In order to help schools prepare for computer-based testing, which may require as much as one computer per student, the money from the settlement is being offered to school districts and charter schools in the form of “vouchers" to purchase hardware and software.
To be eligible, a charter school must have been open in school year 2011-12 with at least 50% of students enrolled in the Free or Reduced-Price Lunch program.
NYSED's Eligible Charter Schools List shows the amounts of General (G) and Software (S) vouchers available to each school. For New York City charter schools, the amounts range from $6,000 to $75,000, depending on enrollment [updated 5/3/2013].
Unfortunately, this program has not been designed to provide funding for charter schools that opened after 2011-12, nor to account for enrollment expansions after that year.
No. Schools’ voucher amounts do not depend on what other schools receive.
Each school’s voucher amount is evenly divided into two categories: “General Purpose" and “Specific Category Software." Eligible general-purpose purchases include hardware, evaluation tools, IT services, and professional development services—but only as required by the school’s approved implementation plan for computer-based testing readiness.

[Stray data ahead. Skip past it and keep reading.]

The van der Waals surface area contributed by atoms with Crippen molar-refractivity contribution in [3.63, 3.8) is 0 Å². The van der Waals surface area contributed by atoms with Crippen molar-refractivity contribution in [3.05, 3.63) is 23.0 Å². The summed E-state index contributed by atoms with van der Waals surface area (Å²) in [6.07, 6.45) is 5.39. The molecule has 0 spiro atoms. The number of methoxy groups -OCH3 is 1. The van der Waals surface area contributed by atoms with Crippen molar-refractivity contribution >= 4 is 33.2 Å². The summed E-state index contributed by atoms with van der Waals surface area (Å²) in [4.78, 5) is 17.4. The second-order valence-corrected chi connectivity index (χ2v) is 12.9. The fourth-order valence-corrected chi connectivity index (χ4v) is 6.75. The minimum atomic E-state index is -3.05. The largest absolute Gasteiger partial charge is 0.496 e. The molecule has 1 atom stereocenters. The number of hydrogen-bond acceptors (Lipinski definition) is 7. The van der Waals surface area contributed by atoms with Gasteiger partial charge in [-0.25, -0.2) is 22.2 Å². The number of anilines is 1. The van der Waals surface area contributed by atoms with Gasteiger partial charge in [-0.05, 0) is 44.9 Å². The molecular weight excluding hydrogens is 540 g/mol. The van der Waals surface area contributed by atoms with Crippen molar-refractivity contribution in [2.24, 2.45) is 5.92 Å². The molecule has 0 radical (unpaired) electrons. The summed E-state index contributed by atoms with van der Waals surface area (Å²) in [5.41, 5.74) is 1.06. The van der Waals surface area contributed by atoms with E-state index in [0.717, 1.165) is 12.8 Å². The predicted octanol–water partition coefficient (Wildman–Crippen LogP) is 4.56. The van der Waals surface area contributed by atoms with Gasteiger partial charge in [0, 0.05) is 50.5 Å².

Although the name does not suggest it, “Specific Category Software" actually includes a wide variety of software purchases, which can be bought for strictly instructional purposes.
For example, a school may use its General Purpose vouchers to purchase new computers and routers, as a way of preparing for computer-based testing, and then use Specific Category Software vouchers to purchase standard and instructional software so the computers can be used for teaching and learning throughout the school year.
The vouchers are available for eligible purchases between September 1, 2012 and November 1, 2014, which is the last day applications can be submitted. (Software subscriptions that extend past that date will be prorated.) Because this is not a competitive program, there is no other specific application deadline.